Automobile theft is the most expensive property crime in the United States. Cars can be stolen anywhere, from city or rural areas, although the vast majority does occur in urban areas.
A lot has been done by law enforcement and manufacturers to try to cut down on this type of crime and just as importantly find the perpetrators. Typically, a stolen car ends up at a "chop shop" where parts are removed and eventually sold on the market. Ways to make it more difficult for chop shops to profit from this crime are discussed below.
The VIN is to be Permanent
The VIN is your unique Vehicle Identification Number, etched on labels that are supposed to be permanently fixed to the body and other parts of your car. The VIN is the mostly reliable way of being able to accurately trace a vehicle’s history and help to confirm title ownership. It’s a crime to change a VIN and this applies to restorers who might be building a car from numerous different parts.
The bad news is that sometimes, VIN switched cars have been sold by respectable auto dealers who were completely unaware of the crime themselves.
In the case of the unwitting buyer, if you purchase a car in good faith that turns out to have been stolen and the VIN switched, you could end up being out the total cost of the vehicle unless you can persuade a legitimate seller to give you a refund. This simply means buyer beware.
Don't Be a Victim
There are certain things you can do to try to reduce your chances of being a victim. Here’s what the National Insurance Crime Bureau (NICB) suggests:
Look closely at the VIN plate, located on the driver’s side of the dashboard, to see if it appears tampered.
Never buy a used car without getting the vehicle’s title or pink slip in person; and double check the vehicle identification number with the number listed on the title, the registration papers and the federal certification label on the driver’s side door.
Ask to see identification of the person who is selling you the car; write down his/her name, address, phone number and driver’s license number for your records.
Call the phone number given to you by the vehicle’s owner. Often, scam artists will provide the phone number of a random pay phone.
Be on the alert for car deals that seem too good to be true.
To check to see if a particular car has been listed as stolen, see the database at website...https://www.nicb.org/theft_and_fraud_awareness/vincheck
How Your VIN Can Help Thieves
Another angle used by car thieves involved getting a copy of your car key.They have achieved this by simply writing down your VIN which is visible through the corner of your windshield. It works like this...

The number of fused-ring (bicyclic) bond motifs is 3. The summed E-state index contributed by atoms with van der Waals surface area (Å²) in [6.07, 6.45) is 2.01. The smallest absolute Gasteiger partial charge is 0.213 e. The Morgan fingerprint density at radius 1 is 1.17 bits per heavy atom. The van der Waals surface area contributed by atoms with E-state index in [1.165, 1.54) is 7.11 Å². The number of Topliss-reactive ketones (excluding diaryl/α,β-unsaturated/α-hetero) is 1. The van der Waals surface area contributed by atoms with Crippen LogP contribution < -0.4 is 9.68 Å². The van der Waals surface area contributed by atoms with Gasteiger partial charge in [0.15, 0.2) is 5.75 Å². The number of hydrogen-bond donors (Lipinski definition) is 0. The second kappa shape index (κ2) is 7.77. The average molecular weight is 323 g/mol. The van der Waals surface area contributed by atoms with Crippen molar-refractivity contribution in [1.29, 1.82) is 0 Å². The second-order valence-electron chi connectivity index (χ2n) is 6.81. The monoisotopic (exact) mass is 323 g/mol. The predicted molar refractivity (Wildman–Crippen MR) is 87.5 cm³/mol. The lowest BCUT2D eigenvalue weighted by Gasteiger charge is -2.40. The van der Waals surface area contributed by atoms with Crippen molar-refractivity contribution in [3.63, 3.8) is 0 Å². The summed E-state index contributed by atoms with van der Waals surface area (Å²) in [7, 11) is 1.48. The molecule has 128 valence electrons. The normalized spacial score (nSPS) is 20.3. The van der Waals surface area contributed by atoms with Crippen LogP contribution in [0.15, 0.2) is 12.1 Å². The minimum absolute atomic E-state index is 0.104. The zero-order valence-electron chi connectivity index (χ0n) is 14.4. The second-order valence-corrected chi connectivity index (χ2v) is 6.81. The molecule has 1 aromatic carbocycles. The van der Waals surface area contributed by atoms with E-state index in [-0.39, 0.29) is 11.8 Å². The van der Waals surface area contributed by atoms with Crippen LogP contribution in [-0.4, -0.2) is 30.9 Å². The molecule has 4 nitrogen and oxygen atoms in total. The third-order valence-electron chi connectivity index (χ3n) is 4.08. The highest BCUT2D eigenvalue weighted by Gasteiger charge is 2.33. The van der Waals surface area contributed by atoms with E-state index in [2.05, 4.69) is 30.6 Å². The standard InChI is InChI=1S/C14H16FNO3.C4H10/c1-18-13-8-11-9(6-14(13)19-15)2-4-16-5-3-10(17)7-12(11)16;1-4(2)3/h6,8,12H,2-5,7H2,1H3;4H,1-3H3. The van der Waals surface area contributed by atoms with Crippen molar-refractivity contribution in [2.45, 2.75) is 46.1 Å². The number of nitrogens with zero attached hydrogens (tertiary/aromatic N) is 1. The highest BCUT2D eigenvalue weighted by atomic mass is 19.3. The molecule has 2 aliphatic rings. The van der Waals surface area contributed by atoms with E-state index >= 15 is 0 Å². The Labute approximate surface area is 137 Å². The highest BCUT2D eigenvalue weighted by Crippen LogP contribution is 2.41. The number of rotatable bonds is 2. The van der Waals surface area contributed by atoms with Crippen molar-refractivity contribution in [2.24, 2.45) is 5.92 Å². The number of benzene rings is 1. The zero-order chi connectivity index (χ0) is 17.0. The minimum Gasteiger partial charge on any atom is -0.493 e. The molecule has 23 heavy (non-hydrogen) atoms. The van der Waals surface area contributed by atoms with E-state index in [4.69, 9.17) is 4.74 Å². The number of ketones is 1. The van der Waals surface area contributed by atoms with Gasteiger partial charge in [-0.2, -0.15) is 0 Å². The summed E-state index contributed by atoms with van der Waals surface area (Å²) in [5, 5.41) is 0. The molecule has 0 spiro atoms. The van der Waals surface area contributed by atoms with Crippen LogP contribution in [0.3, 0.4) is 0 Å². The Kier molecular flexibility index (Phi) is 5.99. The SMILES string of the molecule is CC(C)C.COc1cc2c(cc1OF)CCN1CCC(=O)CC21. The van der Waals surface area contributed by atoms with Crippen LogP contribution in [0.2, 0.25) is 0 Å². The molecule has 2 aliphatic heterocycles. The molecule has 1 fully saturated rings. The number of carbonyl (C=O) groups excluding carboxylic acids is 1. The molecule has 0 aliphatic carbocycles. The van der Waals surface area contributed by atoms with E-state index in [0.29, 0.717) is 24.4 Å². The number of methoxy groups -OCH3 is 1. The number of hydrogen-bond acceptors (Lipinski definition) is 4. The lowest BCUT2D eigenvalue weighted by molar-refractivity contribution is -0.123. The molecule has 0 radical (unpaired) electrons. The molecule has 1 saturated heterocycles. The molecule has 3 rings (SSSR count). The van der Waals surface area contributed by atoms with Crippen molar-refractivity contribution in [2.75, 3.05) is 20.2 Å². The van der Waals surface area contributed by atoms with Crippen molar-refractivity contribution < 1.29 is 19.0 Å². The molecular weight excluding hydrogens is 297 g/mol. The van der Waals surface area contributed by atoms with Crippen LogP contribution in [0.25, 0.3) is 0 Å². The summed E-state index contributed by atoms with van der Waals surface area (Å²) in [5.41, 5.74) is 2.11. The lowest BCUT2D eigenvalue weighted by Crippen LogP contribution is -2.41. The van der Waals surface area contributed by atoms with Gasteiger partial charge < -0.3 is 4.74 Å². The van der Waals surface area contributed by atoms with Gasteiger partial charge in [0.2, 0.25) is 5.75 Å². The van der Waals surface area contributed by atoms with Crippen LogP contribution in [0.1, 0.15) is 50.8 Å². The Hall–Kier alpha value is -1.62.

The car thieves look through the windshield of your car or truck, write down the VIN number from the label on the dash, go into the local dealership for that auto brand and request a duplicate key for it from the VIN number. Car dealerships produce a duplicate key using the VIN, get a payment from the 'customer' who's really a would-be car thief for making up the duplicate key. The thief then goes back to your vehicle, inserts the key they've just received from the dealer and off they drive with your car or truck.
One way to avoid being a victim of this type of auto theft is by putting a tape (perhaps electrical tape across the VIN on your upper dashboard. Some states may prohibit this so you should check with your particular state's DMV.
Car dealerships have become aware of this particular scam and it's reported to be more difficult to perform without adequate ID.
The Federal Parts Marking Program
The National Highway Traffic Safety Association not only engaged in writing and enforcing safety issues but also is involved in anti-theft resistance. A regulation that was issued through the NHTSA requires that manufacturers mark about a dozen parts that are described as being the most stolen from vehicles. These include parts like the engine,quarter panels, doors and fenders.
The parts are to be marked with the vehicles VIN. This step alone can help law enforcement break up car theft rings. In addition to this, it is said that there is an unspecified location on a vehicle where the VIN is located that only the manufacturer and police departments know about. Typically, each manufacturer may choose it's own secret location. This is a big step to identify stolen vehicles that have had the VIN removed from all other areas.
While there have been modifications to the regulation as to which type vehicles must have certain parts marked with the VIN, for updates and information you might refer to website...http://www.nhtsa.gov/Vehicle+Safety/Vehicle-Related+Theft/ci.Major+Legislations+and+Rulemaking+Actions.print